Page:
Discussions about soil degradation, biodiversity loss, climate change and Global One Health are currently dominating international politics. Rightly so, as global ecosystems are increasingly exhausted, and have started to let us down. Fortunately, there are taking action, in different ways. Planting trees is the solution we most commonly hear about. This is something we like to do far from home, in tropical landscapes where we mobilise people and resources to plant the trees. Although well-intentioned, these initiatives aren’t always welcomed with open arms by local residents. What they see is new players – foreign companies or organisations – claiming already scarce land for planting trees that don’t really fit into their production systems and livelihoods.
If we really want to contribute to landscape restoration in faraway landscapes, we’d better look first at what local inhabitants are already doing to protect and restore their own landscape. This is what Cora van Oosten, a social geographer at Wageningen University & Research, did for the past ten years. In her PhD thesis Landscape Governance, from Analysing Challenges to Capacitating Stakeholders she describes how landscape actors (inhabitants, farmers, producers, local governments,) restore their own landscapes, putting their food and nutrition security and otherwise livelihood interests first.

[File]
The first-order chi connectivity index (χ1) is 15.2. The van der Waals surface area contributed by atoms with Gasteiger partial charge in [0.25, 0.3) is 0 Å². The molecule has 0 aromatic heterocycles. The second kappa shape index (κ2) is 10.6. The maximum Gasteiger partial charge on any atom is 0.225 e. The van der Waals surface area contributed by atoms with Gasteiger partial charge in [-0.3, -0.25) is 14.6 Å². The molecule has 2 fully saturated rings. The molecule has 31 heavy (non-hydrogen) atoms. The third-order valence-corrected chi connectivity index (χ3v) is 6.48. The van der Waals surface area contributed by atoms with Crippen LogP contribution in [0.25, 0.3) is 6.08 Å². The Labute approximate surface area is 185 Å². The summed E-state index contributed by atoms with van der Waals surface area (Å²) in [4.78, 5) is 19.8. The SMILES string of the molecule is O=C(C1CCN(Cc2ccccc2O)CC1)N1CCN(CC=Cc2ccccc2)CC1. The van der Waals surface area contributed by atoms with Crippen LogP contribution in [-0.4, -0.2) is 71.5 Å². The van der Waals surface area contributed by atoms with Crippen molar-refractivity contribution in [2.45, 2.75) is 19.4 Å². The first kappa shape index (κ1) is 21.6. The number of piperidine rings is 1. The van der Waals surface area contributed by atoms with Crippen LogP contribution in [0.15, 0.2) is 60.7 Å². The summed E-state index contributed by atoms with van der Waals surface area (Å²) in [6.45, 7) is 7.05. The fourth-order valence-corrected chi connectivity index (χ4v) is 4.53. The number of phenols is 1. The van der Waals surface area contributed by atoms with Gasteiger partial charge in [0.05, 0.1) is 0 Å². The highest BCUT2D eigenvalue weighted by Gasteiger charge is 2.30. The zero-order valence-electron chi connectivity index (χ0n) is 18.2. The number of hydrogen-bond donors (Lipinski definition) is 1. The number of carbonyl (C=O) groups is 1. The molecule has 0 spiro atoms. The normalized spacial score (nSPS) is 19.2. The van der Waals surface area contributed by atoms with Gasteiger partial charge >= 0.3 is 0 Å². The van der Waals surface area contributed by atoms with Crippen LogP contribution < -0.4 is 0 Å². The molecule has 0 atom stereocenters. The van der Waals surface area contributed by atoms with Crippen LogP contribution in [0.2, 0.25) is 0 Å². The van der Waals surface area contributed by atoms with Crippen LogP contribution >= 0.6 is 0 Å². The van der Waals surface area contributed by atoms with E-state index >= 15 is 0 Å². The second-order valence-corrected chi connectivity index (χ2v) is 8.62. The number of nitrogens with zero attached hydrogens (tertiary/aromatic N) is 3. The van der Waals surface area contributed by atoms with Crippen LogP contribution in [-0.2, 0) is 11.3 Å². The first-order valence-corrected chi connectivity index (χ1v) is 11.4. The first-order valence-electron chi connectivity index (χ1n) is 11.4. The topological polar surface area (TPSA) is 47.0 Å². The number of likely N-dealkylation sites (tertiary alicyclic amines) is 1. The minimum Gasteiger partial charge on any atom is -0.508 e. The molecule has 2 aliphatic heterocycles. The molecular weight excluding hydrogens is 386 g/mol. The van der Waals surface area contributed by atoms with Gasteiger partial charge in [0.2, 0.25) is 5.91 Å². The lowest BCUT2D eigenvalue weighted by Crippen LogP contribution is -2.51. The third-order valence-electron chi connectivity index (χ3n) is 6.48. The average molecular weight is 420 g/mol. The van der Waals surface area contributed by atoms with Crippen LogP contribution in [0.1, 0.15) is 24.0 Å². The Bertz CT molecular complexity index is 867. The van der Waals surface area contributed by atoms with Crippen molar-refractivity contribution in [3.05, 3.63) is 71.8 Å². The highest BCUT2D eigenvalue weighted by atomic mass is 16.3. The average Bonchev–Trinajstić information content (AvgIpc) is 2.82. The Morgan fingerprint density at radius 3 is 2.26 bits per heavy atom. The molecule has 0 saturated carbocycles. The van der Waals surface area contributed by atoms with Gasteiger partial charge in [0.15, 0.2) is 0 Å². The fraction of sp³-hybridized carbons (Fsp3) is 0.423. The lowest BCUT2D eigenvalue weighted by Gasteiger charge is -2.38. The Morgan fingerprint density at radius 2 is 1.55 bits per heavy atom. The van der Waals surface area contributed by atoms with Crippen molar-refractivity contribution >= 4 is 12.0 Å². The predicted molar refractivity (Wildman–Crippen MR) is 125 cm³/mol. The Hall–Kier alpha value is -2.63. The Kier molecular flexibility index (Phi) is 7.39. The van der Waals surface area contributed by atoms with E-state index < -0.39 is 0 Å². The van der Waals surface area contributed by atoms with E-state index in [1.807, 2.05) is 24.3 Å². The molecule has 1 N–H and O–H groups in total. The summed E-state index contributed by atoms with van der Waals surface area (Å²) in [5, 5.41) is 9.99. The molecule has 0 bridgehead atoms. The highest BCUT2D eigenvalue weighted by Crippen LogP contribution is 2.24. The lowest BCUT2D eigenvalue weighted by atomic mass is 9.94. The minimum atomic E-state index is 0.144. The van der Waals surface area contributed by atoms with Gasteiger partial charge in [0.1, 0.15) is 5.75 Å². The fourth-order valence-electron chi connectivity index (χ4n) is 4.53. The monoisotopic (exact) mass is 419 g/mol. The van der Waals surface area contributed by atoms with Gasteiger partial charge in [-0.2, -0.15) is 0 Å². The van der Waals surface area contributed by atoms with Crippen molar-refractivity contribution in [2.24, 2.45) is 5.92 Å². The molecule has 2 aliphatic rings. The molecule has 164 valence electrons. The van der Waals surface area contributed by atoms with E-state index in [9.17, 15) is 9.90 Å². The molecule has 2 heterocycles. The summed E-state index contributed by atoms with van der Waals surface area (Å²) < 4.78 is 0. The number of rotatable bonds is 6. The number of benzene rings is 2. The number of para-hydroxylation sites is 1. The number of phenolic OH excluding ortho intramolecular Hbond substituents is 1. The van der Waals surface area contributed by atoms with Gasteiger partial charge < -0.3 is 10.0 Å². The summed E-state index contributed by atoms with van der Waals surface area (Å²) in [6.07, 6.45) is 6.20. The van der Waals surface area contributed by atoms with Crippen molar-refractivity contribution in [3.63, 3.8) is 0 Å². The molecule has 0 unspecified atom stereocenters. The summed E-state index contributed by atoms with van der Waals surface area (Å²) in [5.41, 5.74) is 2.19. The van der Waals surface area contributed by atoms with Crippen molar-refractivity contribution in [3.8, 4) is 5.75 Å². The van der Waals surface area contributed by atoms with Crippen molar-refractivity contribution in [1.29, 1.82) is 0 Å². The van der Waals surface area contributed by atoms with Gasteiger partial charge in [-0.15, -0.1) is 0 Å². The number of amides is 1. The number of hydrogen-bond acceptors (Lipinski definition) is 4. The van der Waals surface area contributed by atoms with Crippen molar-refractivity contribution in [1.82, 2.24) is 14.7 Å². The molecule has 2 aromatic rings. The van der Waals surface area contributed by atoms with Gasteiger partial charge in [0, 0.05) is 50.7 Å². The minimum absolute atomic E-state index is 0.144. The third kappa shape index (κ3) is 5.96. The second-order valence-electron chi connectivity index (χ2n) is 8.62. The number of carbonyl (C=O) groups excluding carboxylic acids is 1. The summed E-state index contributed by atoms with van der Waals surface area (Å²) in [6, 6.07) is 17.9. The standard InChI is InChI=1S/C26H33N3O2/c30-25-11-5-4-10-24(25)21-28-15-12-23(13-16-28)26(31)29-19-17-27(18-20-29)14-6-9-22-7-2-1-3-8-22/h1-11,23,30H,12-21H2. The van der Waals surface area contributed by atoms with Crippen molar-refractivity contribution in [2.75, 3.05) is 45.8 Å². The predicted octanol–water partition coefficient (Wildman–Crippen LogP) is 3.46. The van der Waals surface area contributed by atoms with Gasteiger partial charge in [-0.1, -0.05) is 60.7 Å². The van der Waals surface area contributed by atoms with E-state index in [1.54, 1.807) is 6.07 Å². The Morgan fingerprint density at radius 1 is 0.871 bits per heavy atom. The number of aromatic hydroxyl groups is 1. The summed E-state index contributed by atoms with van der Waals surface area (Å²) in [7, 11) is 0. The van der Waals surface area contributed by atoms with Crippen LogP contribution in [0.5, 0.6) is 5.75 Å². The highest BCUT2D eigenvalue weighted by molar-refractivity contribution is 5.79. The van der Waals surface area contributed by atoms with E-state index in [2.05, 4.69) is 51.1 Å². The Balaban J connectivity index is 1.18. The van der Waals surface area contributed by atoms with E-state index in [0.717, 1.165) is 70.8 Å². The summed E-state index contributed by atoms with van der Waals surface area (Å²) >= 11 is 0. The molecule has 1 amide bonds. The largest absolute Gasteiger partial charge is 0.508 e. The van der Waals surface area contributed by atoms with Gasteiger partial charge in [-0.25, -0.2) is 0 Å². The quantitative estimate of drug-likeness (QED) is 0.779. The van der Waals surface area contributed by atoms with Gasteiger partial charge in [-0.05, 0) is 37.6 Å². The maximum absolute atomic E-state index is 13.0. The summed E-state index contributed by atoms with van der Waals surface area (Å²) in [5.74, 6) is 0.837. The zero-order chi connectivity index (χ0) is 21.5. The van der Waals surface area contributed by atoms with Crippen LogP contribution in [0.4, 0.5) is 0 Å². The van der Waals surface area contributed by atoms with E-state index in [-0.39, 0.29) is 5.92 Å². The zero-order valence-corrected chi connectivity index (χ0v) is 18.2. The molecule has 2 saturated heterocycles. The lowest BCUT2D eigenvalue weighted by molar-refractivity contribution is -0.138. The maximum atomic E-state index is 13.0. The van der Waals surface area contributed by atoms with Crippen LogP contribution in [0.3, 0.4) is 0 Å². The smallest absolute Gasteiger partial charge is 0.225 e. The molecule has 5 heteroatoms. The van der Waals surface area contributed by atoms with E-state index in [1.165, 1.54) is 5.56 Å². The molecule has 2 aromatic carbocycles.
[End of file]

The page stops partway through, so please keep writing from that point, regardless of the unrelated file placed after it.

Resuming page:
Farmers, citizens and businesses: collective action at local level
Cora’s study contains case studies of farmers and forest peoples in the Amazon who are trying to preserve and restore their forests in the face of large-scale road building and agricultural development. In the borderland between Bolivia, Peru and Brazil, she saw people networking across national borders in order to bring about cross-border forest management. She studied rural landscapes in Africa, for example in Rwanda, where she encountered people in the villages around the capital Kigali who reforested the banks of those rivers providing the capital Kigali with its urban water supply – with all the costs borne by the city’s water users. In Indonesia, she studied the case of progressive palm oil companies that are devising smart ways to make their production areas more sustainable. They do so by designing multifunctional palm oil concessions, providing space for community forest gardens and protected forest, in consultation with local residents.
What do these projects have in common? They contribute to landscape restoration, based on the principle of more integrated land use, designed in collaboration with landscape actors: farmers, citizens and businesses who know their landscape, and who want to take care. They operate within the existing rules and regulations or just outside them, by interpreting them freely, and adapting them to their need and wishes, and in a way that better suits the landscape. Nevertheless, this process is not always without hurdles as Cora's study reveals.
Collective local action in the shadow of bureaucracy
All around the world, we see local initiatives taken by farmers, citizens and companies who jointly experiment with novel crop combinations and production systems. They take initiatives to restore their landscapes, in a way that is ecologically sound, economically interesting and socially acceptable. They are often led by motivated local people who feel a responsibility for their landscape, with which they have a personal connection. At the local level, these initiatives are generally rather successful. In many cases, however, initiatives of this kind do not reach the scale at which they can truly make a difference. They seem to remain outside the formalities, in the shadow of the formal bureaucracy.